That feeling of comfort in your office space is both personal and complicated. Two individuals can be working in close proximity and be feeling differing levels of comfort. Satisfaction with the commercial environment will range across individuals for many reasons.
For this reason, at Thermo Tech we believe that commercial air conditioning is a specialist area of the market. The basic principles of air conditioning a commercial space are different to domestic, industrial and process air conditioning.
Because commercial air conditioning is primarily designed for occupant comfort a correctly functioning system has a significant part to play in the health, wellbeing and productivity of people.
When choosing a system there are three basic functions to consider that impact on occupant comfort and wellbeing, these are heating, cooling and ventilation.
Effective heating and cooling is a function of the architecture of the space, the design of the HVAC equipment and its application within that space. Effective ventilation is a product of the function of the equipment its design, selection and application.
Effective ventilation provides outdoor air to the space. The main reason for ventilation is to provide Oxygen rich air and flush away the products of human respiration, mainly Carbon Dioxide and moisture. There are other significant benefits of effective ventilation such as the dilution of odours, flushing away of pollutants and other emissions present in the space. It is not common knowledge that most systems in small to medium sized spaces do not include ventilation.
Comfort control of air conditioning systems can be a difficult proposition. Because of the natural differences between people’s perception of comfort it is never possible to create an environment that satisfies everyone. For example, at certain times in the season commercial air conditioning in Auckland can switch from heating mode in the morning to cooling in the afternoon. This is not always desirable and can be an inefficient use of energy.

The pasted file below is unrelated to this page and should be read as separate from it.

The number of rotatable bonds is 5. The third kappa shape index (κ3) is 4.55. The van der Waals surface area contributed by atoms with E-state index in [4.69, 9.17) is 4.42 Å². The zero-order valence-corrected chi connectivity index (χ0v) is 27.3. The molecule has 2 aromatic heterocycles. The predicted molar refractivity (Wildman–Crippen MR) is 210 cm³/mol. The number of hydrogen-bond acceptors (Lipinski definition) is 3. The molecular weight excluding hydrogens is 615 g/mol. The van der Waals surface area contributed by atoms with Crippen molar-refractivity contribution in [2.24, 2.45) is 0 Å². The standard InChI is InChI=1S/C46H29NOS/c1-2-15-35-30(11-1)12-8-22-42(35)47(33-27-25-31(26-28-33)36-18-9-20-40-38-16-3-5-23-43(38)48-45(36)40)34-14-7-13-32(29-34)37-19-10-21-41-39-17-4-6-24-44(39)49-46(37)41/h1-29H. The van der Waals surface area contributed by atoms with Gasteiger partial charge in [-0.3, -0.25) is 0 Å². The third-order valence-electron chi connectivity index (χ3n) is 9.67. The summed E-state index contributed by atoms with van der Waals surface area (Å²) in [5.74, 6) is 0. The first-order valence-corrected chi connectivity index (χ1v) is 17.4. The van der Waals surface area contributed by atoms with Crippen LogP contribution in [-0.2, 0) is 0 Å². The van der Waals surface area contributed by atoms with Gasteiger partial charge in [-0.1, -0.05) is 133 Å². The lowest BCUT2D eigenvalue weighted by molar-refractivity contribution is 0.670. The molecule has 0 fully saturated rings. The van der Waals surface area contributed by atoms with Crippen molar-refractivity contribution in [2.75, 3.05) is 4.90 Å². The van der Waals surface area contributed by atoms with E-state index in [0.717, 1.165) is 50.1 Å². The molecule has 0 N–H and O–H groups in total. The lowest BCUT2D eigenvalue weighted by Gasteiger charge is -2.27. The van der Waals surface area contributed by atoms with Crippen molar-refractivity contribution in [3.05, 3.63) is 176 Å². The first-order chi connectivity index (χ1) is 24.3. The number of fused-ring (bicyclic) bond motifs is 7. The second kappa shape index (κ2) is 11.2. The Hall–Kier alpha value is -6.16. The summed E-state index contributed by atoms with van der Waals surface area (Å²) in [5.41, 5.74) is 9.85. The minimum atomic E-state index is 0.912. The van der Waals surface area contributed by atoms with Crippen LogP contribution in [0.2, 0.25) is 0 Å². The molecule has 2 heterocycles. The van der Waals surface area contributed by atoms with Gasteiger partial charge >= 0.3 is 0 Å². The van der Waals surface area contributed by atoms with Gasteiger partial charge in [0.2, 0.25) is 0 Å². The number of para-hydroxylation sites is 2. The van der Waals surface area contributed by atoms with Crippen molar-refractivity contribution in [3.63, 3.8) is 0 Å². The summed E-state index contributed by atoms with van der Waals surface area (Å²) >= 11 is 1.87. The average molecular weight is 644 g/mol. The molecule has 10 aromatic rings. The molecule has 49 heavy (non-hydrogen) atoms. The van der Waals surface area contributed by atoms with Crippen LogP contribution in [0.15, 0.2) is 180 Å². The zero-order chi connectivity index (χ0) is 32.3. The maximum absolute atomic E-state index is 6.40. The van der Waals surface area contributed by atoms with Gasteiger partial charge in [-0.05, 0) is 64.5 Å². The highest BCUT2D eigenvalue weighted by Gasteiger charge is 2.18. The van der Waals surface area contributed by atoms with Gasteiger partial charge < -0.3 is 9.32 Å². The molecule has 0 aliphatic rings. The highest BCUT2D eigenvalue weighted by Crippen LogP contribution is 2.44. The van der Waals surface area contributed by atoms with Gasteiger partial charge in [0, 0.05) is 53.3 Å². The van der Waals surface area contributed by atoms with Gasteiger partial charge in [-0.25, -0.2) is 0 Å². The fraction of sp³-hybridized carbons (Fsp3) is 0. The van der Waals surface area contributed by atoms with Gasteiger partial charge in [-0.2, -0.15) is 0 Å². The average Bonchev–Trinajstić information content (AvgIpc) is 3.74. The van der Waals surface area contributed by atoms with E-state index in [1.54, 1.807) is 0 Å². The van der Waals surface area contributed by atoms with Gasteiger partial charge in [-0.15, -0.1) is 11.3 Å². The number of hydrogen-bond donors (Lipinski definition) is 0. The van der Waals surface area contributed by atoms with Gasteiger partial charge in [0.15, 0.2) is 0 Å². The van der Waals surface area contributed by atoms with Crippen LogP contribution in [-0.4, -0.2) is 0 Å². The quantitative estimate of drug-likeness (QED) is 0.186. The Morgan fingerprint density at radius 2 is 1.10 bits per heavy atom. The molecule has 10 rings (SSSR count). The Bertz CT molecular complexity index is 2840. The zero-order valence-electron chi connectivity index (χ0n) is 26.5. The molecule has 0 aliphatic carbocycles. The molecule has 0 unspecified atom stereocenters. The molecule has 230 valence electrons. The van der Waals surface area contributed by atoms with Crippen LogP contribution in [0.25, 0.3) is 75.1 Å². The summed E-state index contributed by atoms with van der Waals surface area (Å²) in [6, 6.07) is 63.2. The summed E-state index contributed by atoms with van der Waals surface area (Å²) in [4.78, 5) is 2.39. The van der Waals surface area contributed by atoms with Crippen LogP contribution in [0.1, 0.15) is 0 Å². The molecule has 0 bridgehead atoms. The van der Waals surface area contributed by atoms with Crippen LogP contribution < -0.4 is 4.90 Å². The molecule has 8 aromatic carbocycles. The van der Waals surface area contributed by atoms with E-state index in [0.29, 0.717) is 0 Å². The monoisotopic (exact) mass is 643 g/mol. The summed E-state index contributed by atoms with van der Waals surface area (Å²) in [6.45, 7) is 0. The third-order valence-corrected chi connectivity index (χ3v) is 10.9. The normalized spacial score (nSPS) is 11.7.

Equipment installation and location needs to be carefully evaluated. Regarding the indoor equipment, consideration needs to be given to where in the space it will be most effective. For example, if installed too high and outside of the occupied zone then more space is being conditioned than is necessary. This is an inefficient use of energy and can cause access problems when the equipment needs servicing. The outdoor equipment needs to be as close as possible to the indoor equipment in a well-ventilated area. Traditionally outdoor equipment has been located on the roof. More recently this option has proved problematic for access if no internal roof access is available. Safe ladder access to any roof has its challenges, it can only be carried out in appropriate weather conditions and generally requires more than one person. Consequently roof located outdoor HVAC equipment where there is no internal access will add to the cost of servicing and maintaining for the life of the systems.
Our design team spend more time and energy considering these variables than most. We will visit the proposed space on existing buildings and study the plans for proposed buildings to ensure the system applied fully meets the needs of the occupants.